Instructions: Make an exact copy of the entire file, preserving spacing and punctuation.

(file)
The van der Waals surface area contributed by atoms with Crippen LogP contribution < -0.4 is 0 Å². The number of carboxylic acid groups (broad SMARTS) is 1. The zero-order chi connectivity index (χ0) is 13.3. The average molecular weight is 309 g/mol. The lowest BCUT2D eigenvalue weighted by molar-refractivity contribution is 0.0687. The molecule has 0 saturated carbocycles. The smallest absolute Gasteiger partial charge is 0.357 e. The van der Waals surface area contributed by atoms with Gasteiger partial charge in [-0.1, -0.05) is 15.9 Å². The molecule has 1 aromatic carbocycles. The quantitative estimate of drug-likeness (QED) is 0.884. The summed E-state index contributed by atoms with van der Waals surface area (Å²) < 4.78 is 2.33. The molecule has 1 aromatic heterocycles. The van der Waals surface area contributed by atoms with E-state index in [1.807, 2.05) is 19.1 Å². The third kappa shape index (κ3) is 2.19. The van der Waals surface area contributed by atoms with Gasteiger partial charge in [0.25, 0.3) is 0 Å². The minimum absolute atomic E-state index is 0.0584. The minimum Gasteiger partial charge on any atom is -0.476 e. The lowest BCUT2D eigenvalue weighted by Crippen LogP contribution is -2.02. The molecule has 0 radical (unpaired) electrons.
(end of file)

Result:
The van der Waals surface area contributed by atoms with Crippen LogP contribution < -0.4 is 0 Å². The number of carboxylic acid groups (broad SMARTS) is 1. The zero-order chi connectivity index (χ0) is 13.3. The average molecular weight is 309 g/mol. The lowest BCUT2D eigenvalue weighted by molar-refractivity contribution is 0.0687. The molecule has 0 saturated carbocycles. The smallest absolute Gasteiger partial charge is 0.357 e. The van der Waals surface area contributed by atoms with Gasteiger partial charge in [-0.1, -0.05) is 15.9 Å². The molecule has 1 aromatic carbocycles. The quantitative estimate of drug-likeness (QED) is 0.884. The summed E-state index contributed by atoms with van der Waals surface area (Å²) < 4.78 is 2.33. The molecule has 1 aromatic heterocycles. The van der Waals surface area contributed by atoms with E-state index in [1.807, 2.05) is 19.1 Å². The third kappa shape index (κ3) is 2.19. The van der Waals surface area contributed by atoms with Gasteiger partial charge in [0.25, 0.3) is 0 Å². The minimum absolute atomic E-state index is 0.0584. The minimum Gasteiger partial charge on any atom is -0.476 e. The lowest BCUT2D eigenvalue weighted by Crippen LogP contribution is -2.02. The molecule has 0 radical (unpaired) electrons.